Rome: Italian Prime Minister Silvio Berlusconi, under massive pressure to resign, faces a crucial vote on public finances in parliament on Tuesday which could sink his government if enough party rebels desert him.
Berlusconi has denied reports that his resignation is imminent as he struggles to hold his centre-right coalition together, but the increased political uncertainty in Italy has added to turmoil in Europe, hitting global markets on Monday.
Italian Prime Minister Silvio Berlusconi. (Reuters photo)
Chances of defeat in the vote seem to be receding because the centre-left opposition may abstain to highlight Berlusconi’s lack of support, without hindering the essential ratification of 2010’s public accounts.
However, the opposition is preparing a subsequent no-confidence motion that could be held within days.
Yields on Italy’s 10-year bonds touched their highest since 1997 at 6.67% on Monday, a level seen as unsustainable for Italy’s massive debt and which could spiral out of control.
Italy has the third biggest economy in the euro zone and its debt worries are a huge threat in the wider crisis facing the continent’s single currency.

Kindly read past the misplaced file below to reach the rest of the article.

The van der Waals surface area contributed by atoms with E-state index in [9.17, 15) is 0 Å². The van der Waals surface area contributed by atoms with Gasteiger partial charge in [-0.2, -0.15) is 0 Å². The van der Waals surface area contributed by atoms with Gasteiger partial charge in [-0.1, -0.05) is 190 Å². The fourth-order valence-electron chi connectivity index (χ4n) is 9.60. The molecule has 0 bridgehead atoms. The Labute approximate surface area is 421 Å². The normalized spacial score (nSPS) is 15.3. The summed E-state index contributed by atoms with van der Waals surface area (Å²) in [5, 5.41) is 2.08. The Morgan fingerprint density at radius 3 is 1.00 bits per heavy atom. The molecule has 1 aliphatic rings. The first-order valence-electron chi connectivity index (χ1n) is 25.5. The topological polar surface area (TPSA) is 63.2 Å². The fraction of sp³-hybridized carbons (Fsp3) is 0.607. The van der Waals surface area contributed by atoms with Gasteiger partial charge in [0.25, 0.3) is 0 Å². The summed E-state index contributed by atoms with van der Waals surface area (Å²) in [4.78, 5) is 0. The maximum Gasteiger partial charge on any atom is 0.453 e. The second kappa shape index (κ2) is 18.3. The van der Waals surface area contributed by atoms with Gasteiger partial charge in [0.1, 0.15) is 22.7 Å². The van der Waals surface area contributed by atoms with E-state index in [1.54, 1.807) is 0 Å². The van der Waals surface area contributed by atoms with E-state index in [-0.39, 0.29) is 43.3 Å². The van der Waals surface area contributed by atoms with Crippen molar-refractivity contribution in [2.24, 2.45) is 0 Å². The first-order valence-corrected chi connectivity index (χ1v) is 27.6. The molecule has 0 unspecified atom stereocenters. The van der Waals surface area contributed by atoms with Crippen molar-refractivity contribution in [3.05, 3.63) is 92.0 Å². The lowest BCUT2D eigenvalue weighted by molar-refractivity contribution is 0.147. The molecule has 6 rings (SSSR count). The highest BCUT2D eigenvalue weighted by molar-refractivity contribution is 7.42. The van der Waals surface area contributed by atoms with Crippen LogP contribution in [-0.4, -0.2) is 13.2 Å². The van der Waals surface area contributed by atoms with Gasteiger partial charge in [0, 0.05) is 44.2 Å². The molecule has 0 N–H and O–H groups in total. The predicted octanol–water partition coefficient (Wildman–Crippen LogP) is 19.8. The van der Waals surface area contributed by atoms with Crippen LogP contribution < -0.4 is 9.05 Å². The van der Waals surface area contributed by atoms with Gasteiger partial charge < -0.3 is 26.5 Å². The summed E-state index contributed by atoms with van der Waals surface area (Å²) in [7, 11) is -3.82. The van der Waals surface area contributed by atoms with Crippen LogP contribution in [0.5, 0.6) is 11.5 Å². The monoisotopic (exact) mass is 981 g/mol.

Berlusconi’s failure to adopt reforms swiftly to defuse the debt crisis has fuelled dissent within his party, though estimates vary widely over how many centre-right deputies will jump ship in the key vote in the lower house due at 08:00 pm.
The 75-year-old prime minister spent the weekend trying to win back the support of enough deputies to avoid humiliating defeat in the vote, which he has already lost once.
If he is defeated again, Berlusconi could either resign immediately or be ordered by President Giorgio Napolitano to call a confidence vote.
Berlusconi reiterated his determination to continue at the helm of the government on Monday even though several people close to him, including interior minister Roberto Maroni, have said they believe he no longer has a majority.
“We will carry on, we have to be ready to fight because a new unelected government including the left would be the opposite of democracy,” Berlusconi posted on his Facebook page on Monday evening.
European equity markets pared losses on Monday following talk that the prime minister was close to resigning, indicating how much markets would welcome his departure.
Italy’s government bond prices would recover and the yield spreads would narrow by a full percentage point if the government fell, according to a Reuters survey of 10 fund managers last week.
But even if he goes, there is uncertainty about how Italy can tackle its crisis. Berlusconi and his Northern League allies have insisted the only alternative to him is an election early next year, likely to push back reforms even further.
The possibility of a national unity or technocrat government, preferred by markets, is opposed by Berlusconi and League leaders whose parliamentary support may be needed for it to function.
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